Days I Walked Home from School


Was Bewitched reruns and kale soup,
cheaper than cafeteria food. A TV tray
set up already when I swirled in
after getting past the Junipero pervert and
running the alley. It was all scary,
pretending to be all right
and there were gangs and getting jumped
on your birthday, and I was bused to another
school after this one, where the other
girls had Sassoon jeans and Ann Taylor scarves.
The blue bus that brought me two hours
to junior high where there was a special
garden for the 9th graders, and candy
apples at nutrition.  It was all that
I wanted and wanted to go skiing and
Hawaii, but, we got government cheese 
from Weingart Center,
and Margo sewed my brown skirts 
from industrial-made cloth
she got at Repp and Mott auction. It was that
way and the counselors told me that 
I liked to read and there were libraries,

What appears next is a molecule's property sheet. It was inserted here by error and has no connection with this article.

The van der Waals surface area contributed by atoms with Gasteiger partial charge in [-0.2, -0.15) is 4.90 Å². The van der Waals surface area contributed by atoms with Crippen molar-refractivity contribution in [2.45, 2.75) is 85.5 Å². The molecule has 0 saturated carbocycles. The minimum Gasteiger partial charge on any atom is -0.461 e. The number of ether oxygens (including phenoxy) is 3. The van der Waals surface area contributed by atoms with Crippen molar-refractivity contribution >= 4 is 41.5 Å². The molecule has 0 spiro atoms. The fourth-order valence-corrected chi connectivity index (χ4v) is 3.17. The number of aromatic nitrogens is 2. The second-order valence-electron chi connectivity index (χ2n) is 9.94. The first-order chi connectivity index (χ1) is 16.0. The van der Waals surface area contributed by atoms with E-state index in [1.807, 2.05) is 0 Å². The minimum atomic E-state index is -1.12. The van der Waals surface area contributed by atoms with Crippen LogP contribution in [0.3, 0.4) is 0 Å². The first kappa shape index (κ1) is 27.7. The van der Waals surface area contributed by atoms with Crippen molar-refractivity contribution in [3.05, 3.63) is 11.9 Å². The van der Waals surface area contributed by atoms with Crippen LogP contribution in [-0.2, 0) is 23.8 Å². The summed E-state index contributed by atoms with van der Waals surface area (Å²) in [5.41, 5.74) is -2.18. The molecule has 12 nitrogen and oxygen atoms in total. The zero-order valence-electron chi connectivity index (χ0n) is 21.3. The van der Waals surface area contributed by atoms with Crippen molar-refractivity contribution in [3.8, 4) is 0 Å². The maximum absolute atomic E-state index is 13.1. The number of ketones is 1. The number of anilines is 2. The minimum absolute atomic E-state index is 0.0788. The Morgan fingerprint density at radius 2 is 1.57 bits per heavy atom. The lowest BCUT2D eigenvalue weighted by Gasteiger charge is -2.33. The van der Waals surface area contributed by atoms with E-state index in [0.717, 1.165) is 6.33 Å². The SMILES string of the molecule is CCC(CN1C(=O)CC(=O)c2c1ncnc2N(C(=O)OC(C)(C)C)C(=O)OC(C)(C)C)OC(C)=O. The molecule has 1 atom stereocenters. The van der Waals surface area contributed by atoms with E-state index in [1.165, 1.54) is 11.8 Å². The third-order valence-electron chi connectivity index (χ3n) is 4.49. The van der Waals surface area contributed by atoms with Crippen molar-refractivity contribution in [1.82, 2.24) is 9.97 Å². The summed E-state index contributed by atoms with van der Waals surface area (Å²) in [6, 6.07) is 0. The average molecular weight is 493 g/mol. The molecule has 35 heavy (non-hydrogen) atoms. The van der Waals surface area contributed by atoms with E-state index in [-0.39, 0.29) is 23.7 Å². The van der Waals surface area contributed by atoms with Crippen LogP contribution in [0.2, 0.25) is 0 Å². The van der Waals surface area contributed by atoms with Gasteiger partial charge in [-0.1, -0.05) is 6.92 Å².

and I liked to read. I was the boldest
and most dangerous, sunny disposition I knew.
Every weekend rewriting Little Women
in a made-up binder I put together 
out of three rings held
together with paper and pink yarn.

MILLICENT BORGES ACCARDI is the author of three poetry books: Injuring Eternity, Woman on a Shaky Bridge, and Only More So. She has received fellowships from the National Endowment for the Arts (NEA), Fulbright, CantoMundo, California Arts Council, Barbara Deming, Foundation for Contemporary Arts (NYC),, Fundação Luso-Americana (FLAD), and SOPAS, Special Congressional Recognition for poetry in the California Portuguese community. Her new work appears in The Journal, Quiddity, Another Chicago Magazine and Laurel Review.